• Handpicked Harrogate

December in the Garden



Written by Camilla Grayley


Spending time in the garden can seem like a distant memory in December. However adding lighting to the garden can create a view out of the window, something to be njoyed on a cold dark night. Why not add an uplighter that highlights a focal point, from the architectural outlines of a favourite tree to a piece of sculpture or a water feature. Adding some diffuse lighting to a path leading up to the front door or down to the end of the garden can look beautiful and you can create that Christmas feeling outside with a string of lights around topiary either side of a path or within the bare branches of a deciduous tree. Many of this year’s Christmas trends are themed around the outdoors and particularly the garden. White frost sparkling on grasses or seed heads (alliums, fennel flowers or any umbels look particularly stunning) that have been left rather than cut down in autumn looks delightful. If you prefer traditional reds and greens, hollies are stunning. Ilex aquifolium 'J.C.van Tol' is as self- fertile holly with spineless leaves and stunning red berries. In smaller spaces topiary plants give an architectural element whether using box (Buxus sempervirens), yew (Taxus baccata) or bay trees. There are plenty of red and purple flowering plants around at this time of year to complete the traditional Christmas theme, hellebores are ideal from the purple of Helleborus purpurascens to the red of Helleborus x hybridus ‘Harvington Red’. Cyclamen range from pinks, to deep reds and purples, perfect for underplanting deciduous shrubs or covering up bare soil. Cyclamen work equally well in pots as do violas which come in deep jewel-like colours including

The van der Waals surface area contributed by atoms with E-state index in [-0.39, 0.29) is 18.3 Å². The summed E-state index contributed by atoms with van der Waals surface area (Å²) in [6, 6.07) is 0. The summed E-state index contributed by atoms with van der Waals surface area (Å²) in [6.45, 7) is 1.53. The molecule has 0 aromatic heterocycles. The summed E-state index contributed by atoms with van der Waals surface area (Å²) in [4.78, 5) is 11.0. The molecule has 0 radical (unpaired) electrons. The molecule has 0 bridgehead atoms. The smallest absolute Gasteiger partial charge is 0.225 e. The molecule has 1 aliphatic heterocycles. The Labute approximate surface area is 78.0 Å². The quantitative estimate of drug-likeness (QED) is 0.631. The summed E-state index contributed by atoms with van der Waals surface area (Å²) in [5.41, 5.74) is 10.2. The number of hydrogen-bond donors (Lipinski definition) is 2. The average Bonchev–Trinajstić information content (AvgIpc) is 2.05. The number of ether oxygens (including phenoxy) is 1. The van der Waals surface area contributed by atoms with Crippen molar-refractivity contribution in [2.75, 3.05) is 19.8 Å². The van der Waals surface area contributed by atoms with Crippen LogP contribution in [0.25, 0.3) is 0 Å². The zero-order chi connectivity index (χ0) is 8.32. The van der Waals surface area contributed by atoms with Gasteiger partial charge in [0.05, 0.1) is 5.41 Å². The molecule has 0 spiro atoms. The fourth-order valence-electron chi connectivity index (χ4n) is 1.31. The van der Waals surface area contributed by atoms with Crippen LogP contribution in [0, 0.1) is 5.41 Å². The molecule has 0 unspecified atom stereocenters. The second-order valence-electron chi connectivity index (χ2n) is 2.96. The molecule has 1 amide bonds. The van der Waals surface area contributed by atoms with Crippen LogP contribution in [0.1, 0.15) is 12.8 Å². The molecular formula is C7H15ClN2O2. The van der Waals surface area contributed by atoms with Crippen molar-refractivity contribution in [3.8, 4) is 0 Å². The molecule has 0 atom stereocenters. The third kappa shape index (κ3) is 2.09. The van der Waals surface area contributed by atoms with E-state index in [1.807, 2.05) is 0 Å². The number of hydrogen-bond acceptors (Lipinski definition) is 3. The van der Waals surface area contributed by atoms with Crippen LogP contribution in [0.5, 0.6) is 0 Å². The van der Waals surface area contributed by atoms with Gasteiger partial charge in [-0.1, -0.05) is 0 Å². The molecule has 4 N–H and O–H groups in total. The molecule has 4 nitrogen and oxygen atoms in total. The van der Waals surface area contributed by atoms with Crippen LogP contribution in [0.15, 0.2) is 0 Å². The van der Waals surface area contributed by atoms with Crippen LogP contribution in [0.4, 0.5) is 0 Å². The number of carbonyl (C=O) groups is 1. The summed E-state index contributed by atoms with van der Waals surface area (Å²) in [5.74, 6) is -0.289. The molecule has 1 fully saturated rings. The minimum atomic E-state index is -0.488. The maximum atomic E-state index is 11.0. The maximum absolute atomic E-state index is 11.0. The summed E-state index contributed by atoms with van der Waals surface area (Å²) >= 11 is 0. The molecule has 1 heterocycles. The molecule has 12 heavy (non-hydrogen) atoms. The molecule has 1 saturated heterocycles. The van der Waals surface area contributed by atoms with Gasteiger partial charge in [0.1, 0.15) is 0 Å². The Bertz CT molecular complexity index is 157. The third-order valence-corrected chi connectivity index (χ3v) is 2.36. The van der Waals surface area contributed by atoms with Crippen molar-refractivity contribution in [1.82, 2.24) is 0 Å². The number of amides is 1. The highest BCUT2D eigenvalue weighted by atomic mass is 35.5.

rich burgundy and deep purples. There will be trays of these available in garden centres and nurseries.

Invoking other senses in the garden by adding scented plants will mean that even as the light fades you will still get a waft of fragrance, particularly if planted by a path or close to the house. Christmas box (Sarcococca confusa) is a fairly slow growing shrub with evergreen leaves and tiny white flowers or choose a purple stemmed variety such as Sarcococca hookeriana. Winter flowering honeysuckle, Lonicera x purpusii ‘Winter Beauty’ has an amazing scent and can be used as a shrub or trained against a wall. Stems can be cut and brought inside. Why not bring some scent indoors for Christmas by planting up Paperwhite bulbs, Narcissus ‘Ziva’ in time to flower by the end of December.

Perhaps add a gardening element to your Christmas list this year. December is in the middle of the bare-root season so browse the catalogues and drop a few hints about which roses you would like to grow next year.

A selection of new or favourite seeds make great stocking fillers. Gardening books are always good to get ideas flowing for your own garden, and you can never have too many.